The Modern and Contemporary Colloquium (MACC) of the Department of English at NYU is delighted to announce its second guest lecture of the Fall 2016 semester. On Wednesday November 10th at 6pm in Room 306 of 244 Greene St., Professor Peter Boxall (University of Sussex) will give a lecture entitled ‘Starveling Prose: History, tautology and biomatter in the later fiction of Don DeLillo.’ The lecture will last approximately 50 minutes, at which point attendees will be invited to participate in a seminar-style discussion of the lecture with Professor Boxall.
Click here for a link to Peter Boxall’s bio and research interests on the website of the University of Sussex, where he is the Deputy Head of the School of English and a Professor of English in the Centre for Creative and Critical Thought.
The lecture is open to all. Wine and nibbles will be provided. If you have any questions about the event please email Richard Porteous (email@example.com).
About the lecture:
This paper suggests that DeLillo’s later prose, from The Body Artist to Zero K, develops a singular formal mechanism for tracing the relationship between history and the embodied subject – one that derives from a forensic, minimalist attention to the work of tautology.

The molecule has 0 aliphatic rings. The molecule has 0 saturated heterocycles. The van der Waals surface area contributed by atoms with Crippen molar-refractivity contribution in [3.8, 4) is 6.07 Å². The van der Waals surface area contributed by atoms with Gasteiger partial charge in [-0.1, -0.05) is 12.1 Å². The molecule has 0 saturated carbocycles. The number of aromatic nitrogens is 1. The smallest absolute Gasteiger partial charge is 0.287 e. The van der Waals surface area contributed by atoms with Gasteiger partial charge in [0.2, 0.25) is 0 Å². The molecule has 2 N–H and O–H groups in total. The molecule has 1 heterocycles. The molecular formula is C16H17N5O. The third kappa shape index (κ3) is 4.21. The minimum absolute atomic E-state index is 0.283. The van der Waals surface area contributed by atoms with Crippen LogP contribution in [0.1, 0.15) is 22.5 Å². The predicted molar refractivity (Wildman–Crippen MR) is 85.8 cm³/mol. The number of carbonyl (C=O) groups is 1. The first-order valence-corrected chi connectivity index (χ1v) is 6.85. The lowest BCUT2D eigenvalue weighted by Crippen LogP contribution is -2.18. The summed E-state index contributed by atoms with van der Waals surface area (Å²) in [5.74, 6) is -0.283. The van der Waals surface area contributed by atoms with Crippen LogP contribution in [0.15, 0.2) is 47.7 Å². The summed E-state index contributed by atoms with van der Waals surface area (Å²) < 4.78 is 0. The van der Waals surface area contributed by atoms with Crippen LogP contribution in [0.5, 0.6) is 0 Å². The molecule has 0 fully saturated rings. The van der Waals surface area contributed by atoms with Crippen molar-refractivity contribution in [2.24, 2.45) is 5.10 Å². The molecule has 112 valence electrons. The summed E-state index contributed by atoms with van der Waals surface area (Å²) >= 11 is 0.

DeLillo has been interested in tautology from his earliest writings, an interest that is particularly manifest in the Wittgensteinian poetics of End Zone, and this interest has always turned around the possibility that tautology might give us access to a kind of latent historical force, one which cannot find expression by other means. But in his later work, the paper will suggest, the tautology, or more precisely the incomplete, assymetrical tautology, assumes an increasingly central importance. From the odd repetitive clauses crafted by Mr Tuttle in The Body Artist (a character whose very name carries an echo of the tautology), to similar enclosed and self-referring speech acts that run through Point Omega and ‘The Starveling’, these late fictions fall repeatedly into the strangely evacuated space of the tautology. In doing so, they enact a kind of exhaustion, perhaps, a kind of failure of expression that is a familiar constituent of late aesthetics. But the paper will suggest that these oddly unbalanced structures do not simply perform a vacuity or failure of reference, but contain the possibility of a new way of thinking about the pressure that history exerts on the body – a new way of thinking about the relationship between history, aesthetics, and contemporary biomatter.